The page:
Renewed interest in the space industry has in part been catalyzed by highly efficient electric propulsion systems that deliver enhanced mission capabilities at increasingly reduced launch costs1,2,3. Many different types of space electric propulsion devices have recently been proposed and tested4,5,6,7,8 supported by the present-day interest in space exploration9,10. Among them, gridded ion11,12 and Hall-type thrusters13,14 are of primary interest due to their ability to reach very high efficiency of about 80%, exceeding that of any chemical thruster, including the most efficient oxygen-hydrogen systems, the efficiency of which is limited to about 5000 m/s by the principal physical laws15,16,17,18.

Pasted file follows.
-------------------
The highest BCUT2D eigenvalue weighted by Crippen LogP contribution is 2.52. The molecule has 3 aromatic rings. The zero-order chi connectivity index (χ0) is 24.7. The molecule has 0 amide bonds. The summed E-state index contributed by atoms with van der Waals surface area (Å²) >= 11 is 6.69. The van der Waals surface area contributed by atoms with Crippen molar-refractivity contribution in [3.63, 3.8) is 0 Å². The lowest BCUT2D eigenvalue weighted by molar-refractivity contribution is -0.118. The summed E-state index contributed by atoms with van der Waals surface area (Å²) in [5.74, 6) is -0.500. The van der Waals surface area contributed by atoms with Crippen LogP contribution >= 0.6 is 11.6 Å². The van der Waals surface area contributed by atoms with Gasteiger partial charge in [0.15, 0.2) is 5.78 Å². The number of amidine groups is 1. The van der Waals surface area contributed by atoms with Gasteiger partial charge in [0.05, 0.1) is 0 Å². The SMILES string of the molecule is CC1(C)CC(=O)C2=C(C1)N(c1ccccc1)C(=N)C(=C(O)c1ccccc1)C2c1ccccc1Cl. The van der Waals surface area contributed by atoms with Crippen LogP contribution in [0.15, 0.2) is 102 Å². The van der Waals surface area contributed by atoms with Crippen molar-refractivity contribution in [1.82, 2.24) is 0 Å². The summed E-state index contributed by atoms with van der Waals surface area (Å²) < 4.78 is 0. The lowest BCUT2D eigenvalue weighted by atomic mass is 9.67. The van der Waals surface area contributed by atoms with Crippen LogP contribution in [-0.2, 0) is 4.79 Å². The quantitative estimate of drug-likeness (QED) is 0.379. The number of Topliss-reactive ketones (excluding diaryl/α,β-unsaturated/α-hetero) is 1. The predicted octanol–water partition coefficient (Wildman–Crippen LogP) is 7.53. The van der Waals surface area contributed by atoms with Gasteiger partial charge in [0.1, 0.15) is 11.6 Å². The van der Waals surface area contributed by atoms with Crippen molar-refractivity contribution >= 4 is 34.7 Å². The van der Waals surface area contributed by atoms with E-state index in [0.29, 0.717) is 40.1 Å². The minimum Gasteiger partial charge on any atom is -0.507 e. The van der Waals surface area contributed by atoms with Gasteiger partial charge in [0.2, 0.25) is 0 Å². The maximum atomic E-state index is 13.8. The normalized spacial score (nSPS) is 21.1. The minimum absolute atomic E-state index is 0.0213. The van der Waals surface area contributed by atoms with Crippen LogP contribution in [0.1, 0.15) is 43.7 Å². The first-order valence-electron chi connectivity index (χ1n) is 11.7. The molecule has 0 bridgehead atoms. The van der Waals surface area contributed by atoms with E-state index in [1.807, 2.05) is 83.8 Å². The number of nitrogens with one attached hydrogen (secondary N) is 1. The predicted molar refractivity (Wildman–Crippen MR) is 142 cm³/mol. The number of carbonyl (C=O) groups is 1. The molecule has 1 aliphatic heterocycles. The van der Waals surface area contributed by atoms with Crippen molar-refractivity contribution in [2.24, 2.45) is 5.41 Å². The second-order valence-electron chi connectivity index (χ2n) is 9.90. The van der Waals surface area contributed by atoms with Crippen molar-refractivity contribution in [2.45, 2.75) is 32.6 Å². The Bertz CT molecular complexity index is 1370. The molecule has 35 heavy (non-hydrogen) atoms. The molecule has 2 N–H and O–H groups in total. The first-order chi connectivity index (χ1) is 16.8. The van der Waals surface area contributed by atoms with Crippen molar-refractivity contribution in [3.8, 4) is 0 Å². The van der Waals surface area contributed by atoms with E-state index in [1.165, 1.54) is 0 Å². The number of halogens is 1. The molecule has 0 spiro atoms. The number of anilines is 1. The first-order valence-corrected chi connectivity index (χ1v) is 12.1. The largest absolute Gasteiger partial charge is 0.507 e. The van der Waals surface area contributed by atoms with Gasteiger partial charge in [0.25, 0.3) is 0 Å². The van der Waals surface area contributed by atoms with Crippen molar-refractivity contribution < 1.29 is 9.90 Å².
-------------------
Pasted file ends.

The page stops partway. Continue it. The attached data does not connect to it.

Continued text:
Comprehensive, reliable testing of miniaturized space thrusters typically requires a large complex of test facilities that include test chambers, vacuum facilities (pumps), control and diagnostics instruments, a system for measurement of plasma parameters19, and a wide range of auxiliary equipment that sustain the operation of the thruster, such as an electric power supply system, propellant supply unit, thrust measurement stand and many others20,21. Moreover, a typical space propulsion thruster consists of several units which separately influence the efficiency and service life of the whole thrust system, and therefore, could be tested both separately and as part of the thruster assembly22,23. This significantly complicates test procedures and implies long test periods24,25. Reliability of a thruster's cathode unit, as well as operation of thrusters when different propellants are used also requires special consideration26,27.